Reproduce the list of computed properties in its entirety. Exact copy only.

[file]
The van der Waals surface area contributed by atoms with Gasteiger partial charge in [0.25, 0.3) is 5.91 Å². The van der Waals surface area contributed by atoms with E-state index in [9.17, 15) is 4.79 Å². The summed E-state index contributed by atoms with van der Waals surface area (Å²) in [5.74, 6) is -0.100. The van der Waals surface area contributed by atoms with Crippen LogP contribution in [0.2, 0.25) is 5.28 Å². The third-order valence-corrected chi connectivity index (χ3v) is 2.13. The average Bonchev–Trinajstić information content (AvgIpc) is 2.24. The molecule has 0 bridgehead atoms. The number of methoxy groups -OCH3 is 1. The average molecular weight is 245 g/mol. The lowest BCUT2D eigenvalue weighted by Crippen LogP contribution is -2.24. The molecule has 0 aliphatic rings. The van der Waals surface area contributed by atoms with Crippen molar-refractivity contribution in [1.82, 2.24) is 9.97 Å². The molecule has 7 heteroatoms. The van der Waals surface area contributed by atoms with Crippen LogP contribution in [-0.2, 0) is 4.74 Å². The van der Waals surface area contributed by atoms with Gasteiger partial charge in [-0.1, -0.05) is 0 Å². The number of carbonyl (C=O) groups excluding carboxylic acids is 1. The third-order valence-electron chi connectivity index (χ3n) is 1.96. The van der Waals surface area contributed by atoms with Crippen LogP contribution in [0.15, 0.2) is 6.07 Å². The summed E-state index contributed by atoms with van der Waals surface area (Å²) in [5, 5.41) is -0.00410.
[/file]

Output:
The van der Waals surface area contributed by atoms with Gasteiger partial charge in [0.25, 0.3) is 5.91 Å². The van der Waals surface area contributed by atoms with E-state index in [9.17, 15) is 4.79 Å². The summed E-state index contributed by atoms with van der Waals surface area (Å²) in [5.74, 6) is -0.100. The van der Waals surface area contributed by atoms with Crippen LogP contribution in [0.2, 0.25) is 5.28 Å². The third-order valence-corrected chi connectivity index (χ3v) is 2.13. The average Bonchev–Trinajstić information content (AvgIpc) is 2.24. The molecule has 0 bridgehead atoms. The number of methoxy groups -OCH3 is 1. The average molecular weight is 245 g/mol. The lowest BCUT2D eigenvalue weighted by Crippen LogP contribution is -2.24. The molecule has 0 aliphatic rings. The van der Waals surface area contributed by atoms with Crippen molar-refractivity contribution in [1.82, 2.24) is 9.97 Å². The molecule has 7 heteroatoms. The van der Waals surface area contributed by atoms with Crippen LogP contribution in [-0.2, 0) is 4.74 Å². The van der Waals surface area contributed by atoms with Gasteiger partial charge in [-0.1, -0.05) is 0 Å². The number of carbonyl (C=O) groups excluding carboxylic acids is 1. The third-order valence-electron chi connectivity index (χ3n) is 1.96. The van der Waals surface area contributed by atoms with Crippen LogP contribution in [0.15, 0.2) is 6.07 Å². The summed E-state index contributed by atoms with van der Waals surface area (Å²) in [5, 5.41) is -0.00410.